Cited by OSHA? Here’s what you do

Lawyer explains how to address violations by your company and ensure compliance in the future

Cited by OSHA? Here’s what you do

The Occupational Safety and Health Administration (OSHA) has been in the news more than ever during the COVID-19 pandemic.

President Joe Biden planned to rely upon the government agency to enforce his vaccine mandate for private employers until the Supreme Court ruled against his administration. Despite the historic decision, OSHA will continue to issue guidance and citations for employers who fail to implement health and safety measures related to COVID-19 and other threats to the workplace. For example, the agency already requires employers to maintain proper cleaning procedures and follow isolation and quarantine guidelines.

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Of course, employers have had an obligation to provide a healthy and safe workplace for their employees long before the pandemic. What’s changed is that everybody is now aware of their rights. “More individual employees are speaking up and speaking out, which is bringing these issues to the forefront in a way a lot of employers who don’t have deep experience with workplace safety are sometimes surprised by,” Chad A. Wissinger, partner at Pittsburgh-based law firm Dentons Cohen & Grigsby, told HRD.

With more than 20 years of experience, Wissinger counsels clients on all aspects of regulatory compliance, including preparing for and reacting to incidents and inspections involving OSHA, the Department of Environmental Protection (DEP), the Environmental Protection Agency and other regulatory agencies. He also currently serves as an adjunct professor at the University of Pittsburgh School of Law, where he co-teaches an occupational health and safety course.

“OSHA has always relied to some extent on whistleblower reports for enforcement, but technology has made it easier for whistleblowers to make reports through state-sponsored online portals, Wissinger says. “Companies that don’t have a lot of experience dealing with whistleblower reports and investigations will need to brush up quickly.”

Wissinger will be speaking more about workplace health and safety at HRD’s inaugural Employment Law Masterclass California. He’ll be revealing how organizations are responding to the increased complexity of health and safety regulations and sharing best practices for providing a safe workspace. The virtual event takes place June 14 and you can register here.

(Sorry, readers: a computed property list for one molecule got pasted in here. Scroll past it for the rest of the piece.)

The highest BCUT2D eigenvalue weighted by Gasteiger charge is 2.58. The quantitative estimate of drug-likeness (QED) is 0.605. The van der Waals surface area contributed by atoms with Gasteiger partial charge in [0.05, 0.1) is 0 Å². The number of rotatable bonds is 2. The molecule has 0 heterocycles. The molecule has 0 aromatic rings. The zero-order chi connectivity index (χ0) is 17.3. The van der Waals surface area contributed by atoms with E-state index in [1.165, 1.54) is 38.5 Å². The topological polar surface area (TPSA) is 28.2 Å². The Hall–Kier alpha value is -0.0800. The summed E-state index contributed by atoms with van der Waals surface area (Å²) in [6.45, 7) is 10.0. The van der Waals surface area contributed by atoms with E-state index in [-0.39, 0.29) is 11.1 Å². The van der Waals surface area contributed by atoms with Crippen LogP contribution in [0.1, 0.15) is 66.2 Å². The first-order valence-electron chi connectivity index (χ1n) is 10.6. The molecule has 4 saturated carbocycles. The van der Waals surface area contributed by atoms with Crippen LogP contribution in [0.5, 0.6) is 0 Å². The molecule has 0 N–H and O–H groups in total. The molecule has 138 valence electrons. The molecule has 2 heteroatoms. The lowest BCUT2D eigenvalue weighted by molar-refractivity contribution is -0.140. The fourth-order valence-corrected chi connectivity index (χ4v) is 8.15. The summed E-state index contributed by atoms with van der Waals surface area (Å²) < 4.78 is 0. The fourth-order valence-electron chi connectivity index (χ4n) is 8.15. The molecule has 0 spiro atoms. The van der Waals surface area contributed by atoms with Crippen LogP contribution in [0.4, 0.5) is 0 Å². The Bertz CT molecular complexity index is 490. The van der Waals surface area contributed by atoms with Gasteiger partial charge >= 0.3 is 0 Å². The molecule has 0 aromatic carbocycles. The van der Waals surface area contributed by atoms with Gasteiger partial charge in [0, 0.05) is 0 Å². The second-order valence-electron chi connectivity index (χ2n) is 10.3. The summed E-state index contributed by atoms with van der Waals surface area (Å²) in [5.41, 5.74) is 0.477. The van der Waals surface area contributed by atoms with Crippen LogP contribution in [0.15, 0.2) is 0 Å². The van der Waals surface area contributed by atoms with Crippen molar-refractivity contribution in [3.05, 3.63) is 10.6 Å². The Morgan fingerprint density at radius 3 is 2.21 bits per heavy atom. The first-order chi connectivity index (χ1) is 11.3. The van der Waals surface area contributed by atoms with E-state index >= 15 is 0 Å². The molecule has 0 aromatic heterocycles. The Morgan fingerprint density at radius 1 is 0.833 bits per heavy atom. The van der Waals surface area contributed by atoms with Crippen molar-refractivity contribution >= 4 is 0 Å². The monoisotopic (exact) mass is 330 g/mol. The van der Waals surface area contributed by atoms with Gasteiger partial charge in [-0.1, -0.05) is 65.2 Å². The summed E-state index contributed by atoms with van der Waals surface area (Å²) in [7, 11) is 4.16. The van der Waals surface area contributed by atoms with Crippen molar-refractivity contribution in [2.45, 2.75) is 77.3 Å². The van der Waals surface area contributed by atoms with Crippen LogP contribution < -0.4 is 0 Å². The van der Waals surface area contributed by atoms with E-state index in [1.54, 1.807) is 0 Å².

Register: Employment Law Masterclass California

The Great Resignation, in which companies across the United States are experiencing historic turnover, also plays a role in the increasing complexity. The pandemic has forced people to re-evaluate their priorities in life, especially what they want out of their career. As a result, workers been leaving their positions for greener pastures, demanding higher salaries, better working conditions, greater work/life balance and more opportunities to advance their career. More than 50 million Americans have quit their jobs over the past year, according to the U.S. Bureau of Labor Statistics.

It's another reason why companies need to be more conscious of their workplace health and safety policies. If they’re not, they run the risk of whistleblowers calling their bluff.

“It’s this weird convergence of everybody being more aware of workplace safety, people not having the same historically rooted obligations to their employers because they’re moving around much more frequently, and government entities making it much easier for employees to file reports,” Wissinger says.

Let’s say a whistleblower files a complaint to OSHA or the agency decides to randomly stop by your company for inspection. Perhaps you’ve fallen out of compliance or simply violated a regulation, and you receive a citation. What should you do now?

Act fast, according to Wissinger. From the time OSHA conducts an inspection, it only has six months to make a determination. Meanwhile, from the date a citation is received, you have 15 days to conduct a formal settlement conference with OSHA or file a formal administrative appeal. Wissinger advises conducting that settlement conference as quickly as possible.

“Provide OSHA the information they request,” Wissinger says. “If they talk about conducting employee interviews, coordinate with outside counsel. Let us assist in preparing those folks for how to approach these interviews.”

Depending on the severity and frequency of the violation, Wissinger says you still have the ability to work things out with OSHA. “The alternative for them is more litigation that they don’t want,” Wissinger says. “OSHA has more on its plate than it has people capable of performing their duties. That’s why OSHA aggressively works with our clients to resolve things when they can.”

Wissinger will join a bevy of legal experts at HRD’s inaugural Employment Law Masterclass California. Covering topics ranging from the impact of the recent PAGA ruling and the proposed California Fair Pay and Employer Accountability Act, to vaccine policies and workplace health and safety, HRD’s speakers will have the answers you need to help you manage your most pressing employment law challenges.

This event will provide busy HR professionals with a comprehensive overview of the latest case developments, legislature, workplace reformations and an understanding of the impact these will have on their organizations.

The virtual event takes place June 14 and you can register here.

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